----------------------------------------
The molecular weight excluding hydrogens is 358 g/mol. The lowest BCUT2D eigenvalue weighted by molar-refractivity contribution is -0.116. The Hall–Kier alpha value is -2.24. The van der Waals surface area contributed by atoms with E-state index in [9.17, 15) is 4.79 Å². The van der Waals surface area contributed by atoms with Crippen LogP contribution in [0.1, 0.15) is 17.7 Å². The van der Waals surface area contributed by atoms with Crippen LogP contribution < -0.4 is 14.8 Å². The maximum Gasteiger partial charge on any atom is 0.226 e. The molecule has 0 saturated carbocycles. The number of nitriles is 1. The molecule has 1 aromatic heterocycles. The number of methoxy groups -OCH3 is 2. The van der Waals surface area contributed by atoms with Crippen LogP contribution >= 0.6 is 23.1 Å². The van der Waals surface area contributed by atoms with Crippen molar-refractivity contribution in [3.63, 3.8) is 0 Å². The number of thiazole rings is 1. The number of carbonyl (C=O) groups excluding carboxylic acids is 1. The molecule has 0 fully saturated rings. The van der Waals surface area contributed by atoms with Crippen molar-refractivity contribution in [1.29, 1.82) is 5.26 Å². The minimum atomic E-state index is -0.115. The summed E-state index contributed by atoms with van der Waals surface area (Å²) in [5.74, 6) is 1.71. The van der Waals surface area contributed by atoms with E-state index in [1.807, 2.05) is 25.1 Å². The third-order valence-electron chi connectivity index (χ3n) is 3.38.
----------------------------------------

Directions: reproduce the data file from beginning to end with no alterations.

The molecular weight excluding hydrogens is 358 g/mol. The lowest BCUT2D eigenvalue weighted by molar-refractivity contribution is -0.116. The Hall–Kier alpha value is -2.24. The van der Waals surface area contributed by atoms with E-state index in [9.17, 15) is 4.79 Å². The van der Waals surface area contributed by atoms with Crippen LogP contribution in [0.1, 0.15) is 17.7 Å². The van der Waals surface area contributed by atoms with Crippen LogP contribution < -0.4 is 14.8 Å². The maximum Gasteiger partial charge on any atom is 0.226 e. The molecule has 0 saturated carbocycles. The number of nitriles is 1. The molecule has 1 aromatic heterocycles. The number of methoxy groups -OCH3 is 2. The van der Waals surface area contributed by atoms with Crippen LogP contribution >= 0.6 is 23.1 Å². The van der Waals surface area contributed by atoms with Crippen molar-refractivity contribution in [3.63, 3.8) is 0 Å². The number of thiazole rings is 1. The number of carbonyl (C=O) groups excluding carboxylic acids is 1. The molecule has 0 fully saturated rings. The van der Waals surface area contributed by atoms with Crippen molar-refractivity contribution in [1.29, 1.82) is 5.26 Å². The minimum atomic E-state index is -0.115. The summed E-state index contributed by atoms with van der Waals surface area (Å²) in [5.74, 6) is 1.71. The van der Waals surface area contributed by atoms with E-state index in [1.807, 2.05) is 25.1 Å². The third-order valence-electron chi connectivity index (χ3n) is 3.38.